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Margaret Mia

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Questions remain after release of new Pell Grant regulations


Starting July 1, incarcerated students will have access to Pell Grants, but whether there will be approved programs ready for those students beyond the 200 already operating as part of a federal pilot program is uncertain.

Before new programs can start, a college or university will need staff on board and to train those employees, along with funding beyond the Pell Grants, which typically don’t cover the total cost. Then, an institution will have to get approval from its accreditor, a corrections agency, and the U.S. Department of Education. The Education Department reached a key milestone late last month when it released final regulations that set standards postsecondary prison education programs will have to meet in order to access Pell Grant funds.

The department, higher education institutions and other agencies involved will now have to determine how to implement the regulations and the process to approve programs. Those entities are awaiting guidance, including an application template and how-tos from the department.

Bradley Custer, a senior policy analyst in higher education for the Center for American Progress, said the spotlight will now shift to the individual states and institutions.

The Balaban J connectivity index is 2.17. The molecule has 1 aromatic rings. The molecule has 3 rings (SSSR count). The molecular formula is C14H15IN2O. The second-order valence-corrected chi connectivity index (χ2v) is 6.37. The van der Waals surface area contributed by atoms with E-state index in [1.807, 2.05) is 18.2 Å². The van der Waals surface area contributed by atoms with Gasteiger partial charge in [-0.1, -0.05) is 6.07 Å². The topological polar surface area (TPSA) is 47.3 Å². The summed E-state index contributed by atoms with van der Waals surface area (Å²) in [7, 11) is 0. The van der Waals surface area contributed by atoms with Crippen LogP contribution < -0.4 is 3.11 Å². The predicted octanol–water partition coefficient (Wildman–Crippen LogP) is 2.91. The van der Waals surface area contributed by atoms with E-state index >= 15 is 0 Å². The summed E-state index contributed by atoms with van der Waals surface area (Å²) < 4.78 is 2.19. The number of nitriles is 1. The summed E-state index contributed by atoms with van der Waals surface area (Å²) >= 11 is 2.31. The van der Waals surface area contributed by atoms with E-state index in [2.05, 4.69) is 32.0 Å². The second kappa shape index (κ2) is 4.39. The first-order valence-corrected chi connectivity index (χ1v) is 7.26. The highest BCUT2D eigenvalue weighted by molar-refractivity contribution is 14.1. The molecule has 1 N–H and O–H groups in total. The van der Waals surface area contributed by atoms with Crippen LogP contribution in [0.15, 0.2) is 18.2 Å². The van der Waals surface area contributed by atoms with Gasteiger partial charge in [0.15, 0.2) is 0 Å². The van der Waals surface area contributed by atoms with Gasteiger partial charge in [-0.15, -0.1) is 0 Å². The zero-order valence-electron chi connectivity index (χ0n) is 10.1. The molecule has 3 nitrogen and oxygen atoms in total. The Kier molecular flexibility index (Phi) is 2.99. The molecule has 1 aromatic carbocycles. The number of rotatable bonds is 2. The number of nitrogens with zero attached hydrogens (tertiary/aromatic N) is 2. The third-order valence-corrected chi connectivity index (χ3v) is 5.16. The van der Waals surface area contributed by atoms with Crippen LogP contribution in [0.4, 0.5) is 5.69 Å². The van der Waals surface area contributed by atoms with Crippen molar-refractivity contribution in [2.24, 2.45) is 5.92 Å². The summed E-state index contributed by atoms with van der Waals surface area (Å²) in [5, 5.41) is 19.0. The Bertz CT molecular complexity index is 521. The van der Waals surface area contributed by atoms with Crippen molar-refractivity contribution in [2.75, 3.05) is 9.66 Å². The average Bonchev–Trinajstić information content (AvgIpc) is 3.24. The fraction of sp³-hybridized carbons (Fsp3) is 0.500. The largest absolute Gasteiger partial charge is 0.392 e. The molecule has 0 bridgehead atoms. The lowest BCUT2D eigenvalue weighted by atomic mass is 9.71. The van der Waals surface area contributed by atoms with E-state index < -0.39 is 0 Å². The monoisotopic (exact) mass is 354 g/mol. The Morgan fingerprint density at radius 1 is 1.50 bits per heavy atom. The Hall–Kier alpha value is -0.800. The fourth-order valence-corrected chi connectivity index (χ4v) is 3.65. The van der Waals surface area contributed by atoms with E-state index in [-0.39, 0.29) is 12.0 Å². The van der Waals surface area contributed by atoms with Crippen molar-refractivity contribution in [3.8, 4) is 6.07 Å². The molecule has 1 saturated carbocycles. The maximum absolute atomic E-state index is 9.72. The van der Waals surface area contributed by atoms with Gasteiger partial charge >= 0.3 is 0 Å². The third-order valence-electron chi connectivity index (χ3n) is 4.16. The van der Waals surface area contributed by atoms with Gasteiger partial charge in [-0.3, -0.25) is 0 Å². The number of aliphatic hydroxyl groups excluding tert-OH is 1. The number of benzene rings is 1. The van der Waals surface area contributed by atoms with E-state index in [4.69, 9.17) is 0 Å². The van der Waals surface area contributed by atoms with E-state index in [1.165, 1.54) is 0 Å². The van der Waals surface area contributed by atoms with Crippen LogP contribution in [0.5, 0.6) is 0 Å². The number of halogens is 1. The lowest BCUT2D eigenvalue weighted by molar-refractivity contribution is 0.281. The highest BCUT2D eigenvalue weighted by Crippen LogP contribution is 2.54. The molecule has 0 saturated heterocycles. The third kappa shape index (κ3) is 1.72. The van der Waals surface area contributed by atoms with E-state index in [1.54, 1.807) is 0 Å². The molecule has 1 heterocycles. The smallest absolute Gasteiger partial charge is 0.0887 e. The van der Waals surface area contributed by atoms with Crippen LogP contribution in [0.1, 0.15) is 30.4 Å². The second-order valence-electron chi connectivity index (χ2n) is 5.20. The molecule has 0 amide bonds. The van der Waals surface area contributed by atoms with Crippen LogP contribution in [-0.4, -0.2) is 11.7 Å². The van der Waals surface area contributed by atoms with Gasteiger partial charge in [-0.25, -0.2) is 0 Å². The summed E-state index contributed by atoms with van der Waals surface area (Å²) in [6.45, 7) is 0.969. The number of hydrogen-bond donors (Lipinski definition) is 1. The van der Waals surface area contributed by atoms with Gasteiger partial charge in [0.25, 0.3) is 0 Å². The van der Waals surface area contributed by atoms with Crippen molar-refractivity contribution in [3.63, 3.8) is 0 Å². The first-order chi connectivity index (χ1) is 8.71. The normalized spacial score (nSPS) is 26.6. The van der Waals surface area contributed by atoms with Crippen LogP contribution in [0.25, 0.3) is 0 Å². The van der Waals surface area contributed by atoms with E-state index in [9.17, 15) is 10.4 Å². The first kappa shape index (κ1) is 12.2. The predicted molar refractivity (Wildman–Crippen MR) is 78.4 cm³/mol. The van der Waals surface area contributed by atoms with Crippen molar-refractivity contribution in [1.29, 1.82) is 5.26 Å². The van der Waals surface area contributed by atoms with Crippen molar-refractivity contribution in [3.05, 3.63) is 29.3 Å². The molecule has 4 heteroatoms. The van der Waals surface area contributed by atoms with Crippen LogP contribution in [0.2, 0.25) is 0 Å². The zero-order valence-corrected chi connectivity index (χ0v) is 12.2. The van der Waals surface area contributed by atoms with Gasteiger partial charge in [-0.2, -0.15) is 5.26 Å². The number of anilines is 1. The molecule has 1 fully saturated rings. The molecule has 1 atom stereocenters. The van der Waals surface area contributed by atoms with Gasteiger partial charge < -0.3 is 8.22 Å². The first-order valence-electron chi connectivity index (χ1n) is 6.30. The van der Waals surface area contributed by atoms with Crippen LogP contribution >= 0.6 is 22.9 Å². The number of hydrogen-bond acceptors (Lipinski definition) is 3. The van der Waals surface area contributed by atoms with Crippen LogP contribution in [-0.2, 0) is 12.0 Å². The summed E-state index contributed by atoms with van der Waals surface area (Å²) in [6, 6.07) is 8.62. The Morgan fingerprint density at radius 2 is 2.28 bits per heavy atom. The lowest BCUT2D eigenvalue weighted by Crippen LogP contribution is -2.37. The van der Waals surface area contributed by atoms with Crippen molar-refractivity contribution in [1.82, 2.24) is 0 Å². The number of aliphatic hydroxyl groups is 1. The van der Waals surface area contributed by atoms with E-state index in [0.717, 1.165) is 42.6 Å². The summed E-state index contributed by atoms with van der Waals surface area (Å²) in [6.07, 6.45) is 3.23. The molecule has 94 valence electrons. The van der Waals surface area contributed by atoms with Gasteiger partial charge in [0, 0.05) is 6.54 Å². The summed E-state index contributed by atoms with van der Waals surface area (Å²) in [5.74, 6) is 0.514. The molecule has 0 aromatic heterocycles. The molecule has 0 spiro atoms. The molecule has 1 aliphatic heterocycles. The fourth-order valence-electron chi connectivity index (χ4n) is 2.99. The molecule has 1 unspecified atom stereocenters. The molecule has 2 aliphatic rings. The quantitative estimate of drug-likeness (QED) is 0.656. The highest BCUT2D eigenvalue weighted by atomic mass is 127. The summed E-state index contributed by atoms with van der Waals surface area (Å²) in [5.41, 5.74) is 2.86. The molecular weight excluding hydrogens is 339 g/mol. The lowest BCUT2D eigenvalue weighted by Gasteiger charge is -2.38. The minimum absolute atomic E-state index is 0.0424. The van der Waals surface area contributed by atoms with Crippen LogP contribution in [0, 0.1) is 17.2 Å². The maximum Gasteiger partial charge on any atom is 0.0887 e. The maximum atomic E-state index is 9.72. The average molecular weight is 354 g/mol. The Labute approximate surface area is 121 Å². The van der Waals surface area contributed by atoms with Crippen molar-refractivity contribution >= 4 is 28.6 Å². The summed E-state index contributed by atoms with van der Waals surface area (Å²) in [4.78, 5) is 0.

“Realistically, there is a lot of infrastructure that’s still needed as far as getting these parties working together in a more organized fashion and also at the state level, and that’s probably going to take some time,” Custer said.

The final regulations, which go into effect July 1, outline the process for the approval of prison education programs and guidelines for the programs, among other provisions. The final rules were similar to the draft regulations released over the summer, though the department declined to make many of the changes requested by advocates, Custer said.

Congress repealed a 1994 prohibition on Pell Grants for incarcerated students in 2020 as part of the FAFSA Simplification Act. More than half a million people are expected to benefit from the reinstatement of Pell next year, according to the Vera Institute of Justice, which advocates for a range of reforms to the criminal justice system.

The Vera Institute has provided technical assistance to institutions offering postsecondary programs behind bars and created guides to assist institutions with starting new programs, including one geared toward accreditors.